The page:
The acquisition of Jose Aldo and the rest of the WEC talent was an extremely exciting development in 2010. The question of how lightweight talent like champions Ben Henderson and Anthony Pettis would fare against the UFC’s elite was immediately posed. On top of that, WEC fans were excited to see guys like Jose Aldo get attention through the biggest platform in the sport.
Aldo made his name as a fan favorite in the WEC by being one of the most devastating fighters the sport has ever seen. He absolutely tore through the featherweight division with six consecutive finishes including his TKO of Mike Brown where he claimed the title. Throughout his 2+ year and eight fight term in the WEC, he went to decision only once. That was against former champion Urijah Faber who took an absolute beating in the five round fight.
Since transitioning to the UFC, Aldo appeared as an entirely different fighter. Saturday night he secured his sixth title defense with four of those being decision wins. Of the two finishes he’s scored inside the Octagon, both have come under peculiar circumstances. His first round KO of Chad Mendes was widely criticized as he grabbed the fence to avoid a takedown just seconds prior to the fight-ending knee. Likewise, he targeted the dislocated shoulder of Chan Sung Jung to score the TKO in the fourth round of their fight at UFC 163.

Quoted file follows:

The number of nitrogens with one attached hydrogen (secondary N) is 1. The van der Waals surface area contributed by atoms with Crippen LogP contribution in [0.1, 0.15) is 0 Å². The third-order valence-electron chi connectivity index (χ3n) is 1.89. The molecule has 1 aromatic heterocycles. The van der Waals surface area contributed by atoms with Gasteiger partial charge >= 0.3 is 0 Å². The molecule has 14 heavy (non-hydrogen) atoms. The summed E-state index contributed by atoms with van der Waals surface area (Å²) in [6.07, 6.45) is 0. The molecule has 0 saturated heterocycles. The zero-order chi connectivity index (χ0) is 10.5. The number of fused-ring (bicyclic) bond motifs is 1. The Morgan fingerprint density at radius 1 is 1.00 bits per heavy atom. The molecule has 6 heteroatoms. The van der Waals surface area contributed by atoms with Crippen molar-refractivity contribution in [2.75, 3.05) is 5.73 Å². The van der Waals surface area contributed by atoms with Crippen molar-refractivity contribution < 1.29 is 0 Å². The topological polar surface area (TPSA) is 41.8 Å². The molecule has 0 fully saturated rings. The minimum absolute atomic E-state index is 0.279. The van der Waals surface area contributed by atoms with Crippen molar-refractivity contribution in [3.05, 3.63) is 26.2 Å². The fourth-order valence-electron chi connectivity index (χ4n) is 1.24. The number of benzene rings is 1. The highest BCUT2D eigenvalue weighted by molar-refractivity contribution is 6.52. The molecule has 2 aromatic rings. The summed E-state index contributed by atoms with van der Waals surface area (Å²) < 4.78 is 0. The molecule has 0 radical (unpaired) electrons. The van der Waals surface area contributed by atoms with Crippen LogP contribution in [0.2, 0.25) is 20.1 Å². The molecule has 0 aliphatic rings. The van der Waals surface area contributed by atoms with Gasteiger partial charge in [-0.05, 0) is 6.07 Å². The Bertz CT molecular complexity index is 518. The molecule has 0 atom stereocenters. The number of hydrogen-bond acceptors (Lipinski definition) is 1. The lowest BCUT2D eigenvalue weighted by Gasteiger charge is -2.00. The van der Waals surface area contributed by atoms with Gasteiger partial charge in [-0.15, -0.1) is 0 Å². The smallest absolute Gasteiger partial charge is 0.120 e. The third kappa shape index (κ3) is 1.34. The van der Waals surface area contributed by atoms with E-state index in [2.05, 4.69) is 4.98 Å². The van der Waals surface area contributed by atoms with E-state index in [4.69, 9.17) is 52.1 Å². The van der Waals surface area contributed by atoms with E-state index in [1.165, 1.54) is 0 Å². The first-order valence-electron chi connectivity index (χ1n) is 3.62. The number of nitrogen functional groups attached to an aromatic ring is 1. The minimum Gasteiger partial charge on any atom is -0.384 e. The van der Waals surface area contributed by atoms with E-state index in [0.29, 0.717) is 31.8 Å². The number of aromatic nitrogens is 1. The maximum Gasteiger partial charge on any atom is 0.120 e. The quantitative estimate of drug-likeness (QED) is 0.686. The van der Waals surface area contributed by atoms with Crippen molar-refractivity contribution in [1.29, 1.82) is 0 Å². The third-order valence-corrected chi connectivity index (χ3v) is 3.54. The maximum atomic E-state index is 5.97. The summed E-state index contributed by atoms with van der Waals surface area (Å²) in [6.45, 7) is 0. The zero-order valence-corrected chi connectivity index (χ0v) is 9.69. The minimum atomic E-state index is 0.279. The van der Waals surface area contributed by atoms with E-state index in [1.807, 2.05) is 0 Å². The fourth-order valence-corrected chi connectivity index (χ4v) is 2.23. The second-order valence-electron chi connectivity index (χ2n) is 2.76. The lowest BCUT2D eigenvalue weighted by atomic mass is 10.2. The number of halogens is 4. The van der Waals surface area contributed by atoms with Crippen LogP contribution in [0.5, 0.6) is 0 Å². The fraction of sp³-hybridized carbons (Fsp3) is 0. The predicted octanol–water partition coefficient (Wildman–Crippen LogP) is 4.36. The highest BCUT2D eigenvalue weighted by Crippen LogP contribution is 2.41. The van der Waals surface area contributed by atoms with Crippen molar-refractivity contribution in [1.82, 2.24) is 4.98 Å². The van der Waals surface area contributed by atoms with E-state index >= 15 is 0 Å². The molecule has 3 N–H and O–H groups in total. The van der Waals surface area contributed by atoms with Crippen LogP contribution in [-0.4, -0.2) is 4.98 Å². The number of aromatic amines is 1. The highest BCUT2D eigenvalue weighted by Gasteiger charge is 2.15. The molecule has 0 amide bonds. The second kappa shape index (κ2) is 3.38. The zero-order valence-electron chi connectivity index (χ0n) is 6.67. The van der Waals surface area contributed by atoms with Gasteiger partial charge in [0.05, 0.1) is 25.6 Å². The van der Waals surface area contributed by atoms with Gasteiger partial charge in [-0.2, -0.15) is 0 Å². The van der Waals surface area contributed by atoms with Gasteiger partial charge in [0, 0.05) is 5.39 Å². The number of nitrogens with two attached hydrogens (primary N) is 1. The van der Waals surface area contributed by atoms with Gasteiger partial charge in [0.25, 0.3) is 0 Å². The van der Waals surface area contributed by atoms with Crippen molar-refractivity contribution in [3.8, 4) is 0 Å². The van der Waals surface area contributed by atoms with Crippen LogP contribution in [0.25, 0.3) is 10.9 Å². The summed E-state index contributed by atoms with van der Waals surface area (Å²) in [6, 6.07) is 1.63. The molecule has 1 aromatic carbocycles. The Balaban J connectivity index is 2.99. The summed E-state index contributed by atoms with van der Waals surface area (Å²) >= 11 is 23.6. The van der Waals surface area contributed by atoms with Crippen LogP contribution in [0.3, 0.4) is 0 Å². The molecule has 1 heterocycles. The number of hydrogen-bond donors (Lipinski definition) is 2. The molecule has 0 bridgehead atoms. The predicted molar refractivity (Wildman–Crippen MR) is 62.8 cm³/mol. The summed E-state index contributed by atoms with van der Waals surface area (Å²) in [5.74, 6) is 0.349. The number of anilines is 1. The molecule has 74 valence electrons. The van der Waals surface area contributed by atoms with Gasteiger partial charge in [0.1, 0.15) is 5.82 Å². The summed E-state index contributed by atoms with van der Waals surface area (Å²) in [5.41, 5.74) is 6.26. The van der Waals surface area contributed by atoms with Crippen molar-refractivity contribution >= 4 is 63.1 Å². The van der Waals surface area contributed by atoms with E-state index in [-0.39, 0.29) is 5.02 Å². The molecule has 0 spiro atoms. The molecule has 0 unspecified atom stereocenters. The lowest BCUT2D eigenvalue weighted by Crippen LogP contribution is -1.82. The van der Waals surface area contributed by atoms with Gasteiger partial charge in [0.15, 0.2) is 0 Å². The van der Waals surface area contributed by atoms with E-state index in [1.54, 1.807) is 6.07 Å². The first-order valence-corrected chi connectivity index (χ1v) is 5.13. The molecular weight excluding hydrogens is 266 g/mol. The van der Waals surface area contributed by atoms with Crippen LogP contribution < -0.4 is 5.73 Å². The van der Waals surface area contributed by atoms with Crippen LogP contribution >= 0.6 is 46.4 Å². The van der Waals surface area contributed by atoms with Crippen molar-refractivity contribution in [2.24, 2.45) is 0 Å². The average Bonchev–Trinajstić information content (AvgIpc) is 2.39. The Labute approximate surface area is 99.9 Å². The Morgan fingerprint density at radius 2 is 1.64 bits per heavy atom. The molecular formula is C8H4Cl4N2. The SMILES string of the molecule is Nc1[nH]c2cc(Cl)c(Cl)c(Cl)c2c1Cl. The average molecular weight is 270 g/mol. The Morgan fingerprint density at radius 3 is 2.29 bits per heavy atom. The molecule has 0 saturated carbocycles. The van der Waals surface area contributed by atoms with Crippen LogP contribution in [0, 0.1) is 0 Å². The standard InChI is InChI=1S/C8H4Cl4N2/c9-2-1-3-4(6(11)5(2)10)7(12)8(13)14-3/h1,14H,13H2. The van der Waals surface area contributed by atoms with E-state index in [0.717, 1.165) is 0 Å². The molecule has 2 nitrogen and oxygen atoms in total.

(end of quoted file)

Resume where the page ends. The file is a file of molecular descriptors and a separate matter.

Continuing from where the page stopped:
Considering that record and those qualifications, Aldo has simply not been impressive as a UFC champion and his performance against Ricardo Lamas at UFC 169 was another perfect example. From the opening bell it was more than clear that Lamas had nothing for Aldo on the feet. He couldn’t even land a clean leg kick through the first three rounds of the fight. Instead of capitalizing on his opponent’s definitive inferiority, Aldo was happy to stand back and win the fight on points. He landed hard when openings were obvious, but did not force the action or try to create openings for the finish. It was equally unsurprising when he gave up the final round to be controlled on the ground as it was when he was awarded the unanimous decision. He made it more than clear over the 25 minute fight that he was happy to take the UD.
It has to be mentioned that one of the UFC’s biggest stars made a career out of the same actions that Aldo exhibited tonight. Throughout the second half of his career former welterweight champ Georges St-Pierre was consistently criticized for his lack of finishes. While there’s an angle for defense of GSP’s record, the criticism is legitimate. The big difference here is that St-Pierre made his name and his fanbase by destroying the best on the biggest stage of the sport. He finished Hughes twice in the UFC, made B.J. Penn quit, and demolished Matt Serra before going on his decision streak.
Jose Aldo does not have that same benefit. His incredibly impressive and violent victories took place on a platform with a fraction of the audience. Most UFC fans never saw him KO Cub Swanson in just six seconds with a double flying knee. They’re left to judge him on his performances on UFC PPV’s where he’s either been forced out due to injury or delivered a methodical decision victory.
I’m more than happy to admit it’s unfair that Aldo is judged solely upon the UFC portion of his career, but that’s a reality of the sport. He had an opportunity tonight to deliver a highlight reel performance and he failed. Instead he chose to pick apart Ricardo Lamas en route to a safe decision victory. He may not have lost a step in most fans eyes, but he didn’t move up either in situation where he had nothing but opportunity.
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